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Hoffmann, R. A wiki for the life sciences where authorship matters. Nature Genetics (2008)

Structure of phenylbutazone and mofebutazone in the crystalline state and in solution.

The crystal structure of the keto form of phenylbutazone has been determined and compared with the molecular conformation of mofebutazone. The pronounced differences between these two structures are the conformation of the n-butyl side chain (which is extended and in trans conformation for mofebutazone, however, bent at the C gamma-position with hydrogen bonding of the gamma-hydrogen to the carbonyl C(3)--O(1) for phenylbutazone), and the in-plane conformation of the phenyl group with respect to the heterocyclic ring system in mofebutazone compared with two benzene rings at N(1) and N(2) which are almost perpendicular to the pyrazolidin-(3,5)-dione ring. Preliminary X-ray data reveal that the structures of the alkali enolates of both compounds are difficult to solve because the crystal quality is insufficient and highly disordered. However, the large unit cells are consistent with chelated structures of the alkali enolates with solvent. Sodium and potassium enolates of phenylbutazone in nonpolar solvents (e.g., benzene and cyclohexane) exist as inverse micelles comprised of 30-40 monomer units. In contrast, the salt appears to be essentially monomeric in 1,2-dimethoxyethane, and, in water for phenylbutazone, the critical micelle concentration (CMC) is greater than 0.30 M. Mofebutazone salts, however, reveal a CMC of 1.5 X 10(-3) M in water, where the basic unit of micellar aggregation seems to be the dimer. The micellar properties of phenylbutazone and mofebutazone enolates are strongly dependent on the nature of solvents, solvation of the enolate, and size of the cation. However, sodium and potassium enolates of mofebutazone in nonpolar solvents exist as small inverse micelles comprised of 8-10 monomer units only. However, in aqueous solution, weight average molecular weights of 13,100 +/- 500 were determined, with a radius of gyration of 12.85 +/- 0.55 A.[1]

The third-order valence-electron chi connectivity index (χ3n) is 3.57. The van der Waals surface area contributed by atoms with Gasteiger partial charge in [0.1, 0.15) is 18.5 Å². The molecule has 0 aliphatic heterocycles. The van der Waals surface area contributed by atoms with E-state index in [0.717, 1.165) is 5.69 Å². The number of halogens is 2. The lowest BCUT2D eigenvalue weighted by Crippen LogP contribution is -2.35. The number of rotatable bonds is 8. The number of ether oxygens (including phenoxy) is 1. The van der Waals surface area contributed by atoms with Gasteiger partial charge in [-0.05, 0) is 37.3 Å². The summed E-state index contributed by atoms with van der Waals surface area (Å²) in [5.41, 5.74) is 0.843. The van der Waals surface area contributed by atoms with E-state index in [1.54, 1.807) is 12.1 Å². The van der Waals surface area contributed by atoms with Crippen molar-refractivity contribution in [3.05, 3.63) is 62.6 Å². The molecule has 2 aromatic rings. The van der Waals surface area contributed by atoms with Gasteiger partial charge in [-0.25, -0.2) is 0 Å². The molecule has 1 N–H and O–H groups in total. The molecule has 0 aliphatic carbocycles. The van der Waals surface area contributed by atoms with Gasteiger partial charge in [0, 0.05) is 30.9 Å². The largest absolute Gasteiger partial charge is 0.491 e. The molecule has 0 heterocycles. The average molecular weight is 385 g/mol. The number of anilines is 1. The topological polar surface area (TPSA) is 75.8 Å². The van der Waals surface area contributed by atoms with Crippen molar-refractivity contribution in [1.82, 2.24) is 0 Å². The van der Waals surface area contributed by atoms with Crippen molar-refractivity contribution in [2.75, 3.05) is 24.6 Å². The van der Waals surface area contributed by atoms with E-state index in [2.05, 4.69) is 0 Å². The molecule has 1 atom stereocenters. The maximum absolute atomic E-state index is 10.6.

1. Structure of phenylbutazone and mofebutazone in the crystalline state and in solution. Paradies, H.H. Journal of pharmaceutical sciences. (1987) [Pubmed]
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